How do you make someone care enough to donate?

You can make someone care by making them give. How? With the reciprocity principle: when we receive something, we want to give something back. Likewise, if we take something, we want to give something in return. Find out how the reciprocity principle significantly increased the number of donors for the Kidney Foundation in the Netherlands.

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Create reciprocity

Learning 12 - Nierstichting - hoe zorg je dat iemand ergens om geeft? - neuromarketingAdvertising's goals are to create memory structures, activate emotions and motivate people to act. However, most advertisements don't achieve these goals, they are typically ignored or even actively avoided.

Nonetheless, there is a way to make sure you strike the right chord to motivate your audience. 

Reciprocity principle

Robert Cialdini, Professor of Psychology and Marketing, has defined 6 (+1) influencing strategies. These strategies originate from one of the basic human motives: we do everything to be socially accepted and to avoid social rejection.

One of these strategies is the reciprocity principle. We've applied this in a campaign from the Kidney Foundation in the Netherlands. Watch the video below, can you spot the reciprocity principle?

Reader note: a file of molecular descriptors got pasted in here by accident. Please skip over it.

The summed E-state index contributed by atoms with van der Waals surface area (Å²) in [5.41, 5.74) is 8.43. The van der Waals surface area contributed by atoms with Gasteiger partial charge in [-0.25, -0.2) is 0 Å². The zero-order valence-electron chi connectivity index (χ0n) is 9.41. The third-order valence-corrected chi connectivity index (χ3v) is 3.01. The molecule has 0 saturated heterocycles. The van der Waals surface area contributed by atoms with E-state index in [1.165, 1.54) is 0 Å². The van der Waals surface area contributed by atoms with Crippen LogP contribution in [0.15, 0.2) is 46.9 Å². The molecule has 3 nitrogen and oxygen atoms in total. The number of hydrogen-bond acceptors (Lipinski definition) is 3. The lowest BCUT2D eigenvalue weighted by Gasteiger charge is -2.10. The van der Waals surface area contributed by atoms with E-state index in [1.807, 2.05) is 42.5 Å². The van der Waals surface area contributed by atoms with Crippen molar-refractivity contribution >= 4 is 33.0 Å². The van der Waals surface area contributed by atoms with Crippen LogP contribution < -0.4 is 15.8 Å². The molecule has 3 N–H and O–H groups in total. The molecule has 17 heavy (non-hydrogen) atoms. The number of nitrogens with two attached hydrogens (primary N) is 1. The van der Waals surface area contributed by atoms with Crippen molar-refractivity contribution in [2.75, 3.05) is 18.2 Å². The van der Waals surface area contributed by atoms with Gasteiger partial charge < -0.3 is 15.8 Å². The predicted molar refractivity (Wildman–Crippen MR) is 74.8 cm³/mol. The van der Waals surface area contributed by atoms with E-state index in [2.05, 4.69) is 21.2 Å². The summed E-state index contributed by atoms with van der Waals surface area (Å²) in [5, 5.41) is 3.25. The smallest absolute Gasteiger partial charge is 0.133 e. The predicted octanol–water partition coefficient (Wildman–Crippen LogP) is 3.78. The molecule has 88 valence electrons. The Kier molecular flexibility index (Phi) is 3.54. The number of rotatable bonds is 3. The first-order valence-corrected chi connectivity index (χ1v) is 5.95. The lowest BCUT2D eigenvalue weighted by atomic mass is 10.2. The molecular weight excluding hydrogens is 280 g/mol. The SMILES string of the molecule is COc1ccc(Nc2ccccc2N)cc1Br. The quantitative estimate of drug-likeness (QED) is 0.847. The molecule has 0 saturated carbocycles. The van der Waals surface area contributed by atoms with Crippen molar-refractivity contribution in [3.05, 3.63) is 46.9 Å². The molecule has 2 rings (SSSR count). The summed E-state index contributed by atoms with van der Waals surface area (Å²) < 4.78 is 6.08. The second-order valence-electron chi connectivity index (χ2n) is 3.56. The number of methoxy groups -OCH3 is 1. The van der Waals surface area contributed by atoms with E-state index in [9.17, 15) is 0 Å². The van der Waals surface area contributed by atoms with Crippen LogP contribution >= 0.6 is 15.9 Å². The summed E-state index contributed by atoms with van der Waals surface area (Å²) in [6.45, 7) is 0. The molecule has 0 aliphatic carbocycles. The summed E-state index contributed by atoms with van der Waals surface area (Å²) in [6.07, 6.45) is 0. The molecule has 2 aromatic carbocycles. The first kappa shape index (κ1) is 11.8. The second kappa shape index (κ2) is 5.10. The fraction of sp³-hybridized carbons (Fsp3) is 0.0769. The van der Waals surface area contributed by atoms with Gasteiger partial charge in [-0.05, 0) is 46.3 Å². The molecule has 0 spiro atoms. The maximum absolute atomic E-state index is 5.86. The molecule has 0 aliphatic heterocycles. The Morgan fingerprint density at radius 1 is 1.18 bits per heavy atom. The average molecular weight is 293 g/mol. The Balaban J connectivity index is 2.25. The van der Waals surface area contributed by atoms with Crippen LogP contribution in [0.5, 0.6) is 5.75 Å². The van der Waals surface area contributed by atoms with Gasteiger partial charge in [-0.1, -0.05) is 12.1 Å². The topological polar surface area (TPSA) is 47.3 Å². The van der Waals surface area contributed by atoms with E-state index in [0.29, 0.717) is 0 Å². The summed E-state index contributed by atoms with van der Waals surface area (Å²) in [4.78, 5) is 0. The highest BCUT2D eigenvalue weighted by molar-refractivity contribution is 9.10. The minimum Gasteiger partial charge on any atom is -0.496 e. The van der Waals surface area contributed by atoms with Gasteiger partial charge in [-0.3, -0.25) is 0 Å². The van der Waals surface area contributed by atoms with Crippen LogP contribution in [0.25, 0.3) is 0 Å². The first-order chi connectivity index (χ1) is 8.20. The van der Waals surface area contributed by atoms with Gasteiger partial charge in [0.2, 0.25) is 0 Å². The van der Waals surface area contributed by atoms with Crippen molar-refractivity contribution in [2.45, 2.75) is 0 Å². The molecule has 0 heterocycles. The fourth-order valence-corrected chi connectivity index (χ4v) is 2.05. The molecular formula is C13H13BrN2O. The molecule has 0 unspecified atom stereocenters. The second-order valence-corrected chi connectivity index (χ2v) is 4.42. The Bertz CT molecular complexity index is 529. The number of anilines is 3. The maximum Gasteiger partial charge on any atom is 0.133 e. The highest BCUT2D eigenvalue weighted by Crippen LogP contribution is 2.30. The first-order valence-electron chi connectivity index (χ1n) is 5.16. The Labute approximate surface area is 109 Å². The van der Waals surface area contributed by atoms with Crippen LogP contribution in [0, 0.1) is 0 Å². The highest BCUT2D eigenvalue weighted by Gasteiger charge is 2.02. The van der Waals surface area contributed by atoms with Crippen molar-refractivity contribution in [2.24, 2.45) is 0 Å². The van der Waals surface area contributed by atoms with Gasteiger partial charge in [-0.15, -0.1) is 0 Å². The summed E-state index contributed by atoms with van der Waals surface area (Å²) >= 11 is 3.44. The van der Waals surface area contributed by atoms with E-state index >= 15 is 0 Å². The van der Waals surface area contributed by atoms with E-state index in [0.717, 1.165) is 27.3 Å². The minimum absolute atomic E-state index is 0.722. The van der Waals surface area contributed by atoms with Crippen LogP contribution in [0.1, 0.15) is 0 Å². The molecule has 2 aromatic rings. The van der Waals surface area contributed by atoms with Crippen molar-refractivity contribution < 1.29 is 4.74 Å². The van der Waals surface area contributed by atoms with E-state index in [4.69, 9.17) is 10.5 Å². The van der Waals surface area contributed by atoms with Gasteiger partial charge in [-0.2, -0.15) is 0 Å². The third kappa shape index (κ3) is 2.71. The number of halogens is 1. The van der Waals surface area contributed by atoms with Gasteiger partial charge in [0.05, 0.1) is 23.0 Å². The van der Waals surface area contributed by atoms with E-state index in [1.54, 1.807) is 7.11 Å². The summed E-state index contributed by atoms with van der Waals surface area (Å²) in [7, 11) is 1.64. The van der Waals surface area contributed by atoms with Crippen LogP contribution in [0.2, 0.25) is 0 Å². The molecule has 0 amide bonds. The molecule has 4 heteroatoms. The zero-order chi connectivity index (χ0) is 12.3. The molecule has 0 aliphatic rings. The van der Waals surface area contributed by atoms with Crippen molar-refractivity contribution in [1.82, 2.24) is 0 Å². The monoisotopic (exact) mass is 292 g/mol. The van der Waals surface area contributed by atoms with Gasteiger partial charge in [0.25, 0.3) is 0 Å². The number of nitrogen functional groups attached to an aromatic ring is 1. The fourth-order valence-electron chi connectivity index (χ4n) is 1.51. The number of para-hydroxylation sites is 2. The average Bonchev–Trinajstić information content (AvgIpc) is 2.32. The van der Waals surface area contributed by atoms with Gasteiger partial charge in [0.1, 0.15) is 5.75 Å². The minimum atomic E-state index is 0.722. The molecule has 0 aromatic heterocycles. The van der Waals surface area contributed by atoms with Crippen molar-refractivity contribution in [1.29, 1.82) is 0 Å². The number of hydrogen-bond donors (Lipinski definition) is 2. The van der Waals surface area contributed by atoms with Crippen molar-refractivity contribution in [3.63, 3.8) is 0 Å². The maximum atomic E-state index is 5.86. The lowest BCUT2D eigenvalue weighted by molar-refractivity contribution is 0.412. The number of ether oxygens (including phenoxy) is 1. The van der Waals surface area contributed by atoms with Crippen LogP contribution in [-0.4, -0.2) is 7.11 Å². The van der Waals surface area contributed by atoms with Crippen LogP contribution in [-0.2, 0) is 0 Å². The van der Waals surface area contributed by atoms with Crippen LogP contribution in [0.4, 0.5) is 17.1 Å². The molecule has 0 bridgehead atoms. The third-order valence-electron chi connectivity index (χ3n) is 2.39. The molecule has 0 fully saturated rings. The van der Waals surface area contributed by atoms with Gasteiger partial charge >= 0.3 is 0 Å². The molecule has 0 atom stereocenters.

Reciprocity works as follows: if we give something to someone, it creates a feeling of obligation in the recipient to do something in return. It also works the other way around: if we receive something from someone, we feel a social obligation to give something back.

This principle can be seen in the ad of the Kidney Foundation. You can see the effect of the principle in the man's reaction when he admitted that he would be willing to accept an organ from a donor, but also admitted that he is not signed up as a donor.

The campaign resulted in 4x more donor registrations

Learning 12: Nierstichting reclame - beinvloedingsmechanismen Cialdini - neuromarketing

In addition to creating awareness to the donation imbalance (i.e. insufficient donors), the Kidney Foundations' objective was to motivate people to register as organ donors. The table above shows that this objective was achieved.

Among the campaign's audience, 6.5% registered as organ donors. With the group who were unaware about the campaign, only 1.5% of the group registered. Over four times as many people were motivated to register after seeing this campaign.

The reciprocity principle can also be applied to commercial objectives. Using this principle, the chewing gum brand Extra even won an Effie award (for proven effective advertising). Take a look at the ad. Do you notice the reciprocity principle at work?


We have also tested this ad with fMRI by having test participants view the ad in the MRI scanner. The results are very positive. 

The ad strongly activated Lust, Expectation and Value, and few negative emotions - a higher balance of positive emotions than negative ones is important for an ad to be effective. Additionally, this ad has a strong positive correlation with our established benchmark of effective ads: r = 0.52 (see learning 1).

Do you want someone to activate certain behaviours? Make sure your ad activates a feeling of reciprocity. 

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